Subwoofer placement and integration is a critical step to achieving natural sounding bass in your room. The best results come from having multiple subwoofers which serve to drive the sound more uniformly with fewer modal extremes. Research has been done to determine ideal placement locations in typical closed rectangular rooms, but what do those of us with oddly shaped rooms do? Like many people, I don't have a purpose-built dedicated theater room and have to make do with my living room. My living room is open to the kitchen, foyer and office - it's one big open space. This makes subwoofer placement a real challenge: There are limited locations that are possible (due to either cabling or aesthetics) and no location is predictable.
A common recommendation is to "crawl for bass", where you place a subwoofer in your chair and then crawl around the room playing sweeps to see where the bass sounds the most even. The problem with this technique is its imprecision and, when dealing with multiple subwoofers, lack of ability to see how multiple positions stack up together. We want to find which positions, when combined, will EQ most gracefully. Sometimes that means two positions that have some pretty uneven sounding bass on their own might summate into something very even.
This guide shows a technique of determining the best placements in such a space by measuring one subwoofer at many different potential locations in the room, and then using analysis to determine which combination of locations will be best if using multiple subwoofers. I will be using a very manageable JL Audio E110 10" subwoofer for this process. It's a lot smaller than the subwoofers this was used to prepare for, but it is still a sealed design so the results will be valid enough. Ideally you'll want to use the exact subwoofer you plan to use in pairs. If it is very heavy, I recommend using furniture sliders (which are available for both carpeted and hard floors).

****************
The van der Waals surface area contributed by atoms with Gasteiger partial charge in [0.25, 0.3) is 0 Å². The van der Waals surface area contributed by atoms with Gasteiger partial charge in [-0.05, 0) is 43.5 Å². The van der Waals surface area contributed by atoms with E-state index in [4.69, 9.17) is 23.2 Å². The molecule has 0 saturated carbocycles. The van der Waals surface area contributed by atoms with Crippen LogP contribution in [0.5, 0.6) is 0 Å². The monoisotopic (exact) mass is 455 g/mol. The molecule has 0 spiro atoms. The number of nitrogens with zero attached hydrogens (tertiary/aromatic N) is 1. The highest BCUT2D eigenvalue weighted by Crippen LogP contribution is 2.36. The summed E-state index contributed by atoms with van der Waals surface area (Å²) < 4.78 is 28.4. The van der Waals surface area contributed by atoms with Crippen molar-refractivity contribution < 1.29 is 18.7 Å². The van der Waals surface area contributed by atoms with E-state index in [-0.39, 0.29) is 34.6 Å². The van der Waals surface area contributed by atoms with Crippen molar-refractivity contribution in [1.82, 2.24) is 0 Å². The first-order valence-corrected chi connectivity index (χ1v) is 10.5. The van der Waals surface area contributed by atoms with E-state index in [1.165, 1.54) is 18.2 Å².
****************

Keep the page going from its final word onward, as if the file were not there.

The first step is to make a little drawing of your room and label/number each location that you could place a subwoofer. These are locations that are both aesthetically acceptable and have the ability to get a power and signal cable to them.
There are some logical places to try. We know, for example, that corners, midpoints, thirds (along walls), and quarters (along walls) are a useful place to try. Here are the available locations in my living room:
For this test you will need a long RCA or XLR cable so that you can quickly connect the subwoofer being moved. If power isn't immediately available by each location, use an extension cable.
You have two options for measuring: Just measure the main listening position or measure a point cloud. The latter obviously takes a lot longer but is more useful if you want to analyze a lot of different seats. For this example, we're just going to do the main listening position as a composite of all positions is essentially the same process just with more data.
Moving the subwoofer to each location, take a sweep within REW, labelling each accordingly. When complete you should have something like this:
Next we want to sum the various combinations to see which gives us the most even response. For a basic summation, we can use the Trace Arithmetic tool, but we also want to add delays and adjust the gain, so we'll be using REW's Alignment Tool. Make sure each individual measurement is loaded, but it does not matter which is selected as the tool will allow us to choose within it.
To access the Alignment Tool, we're going to select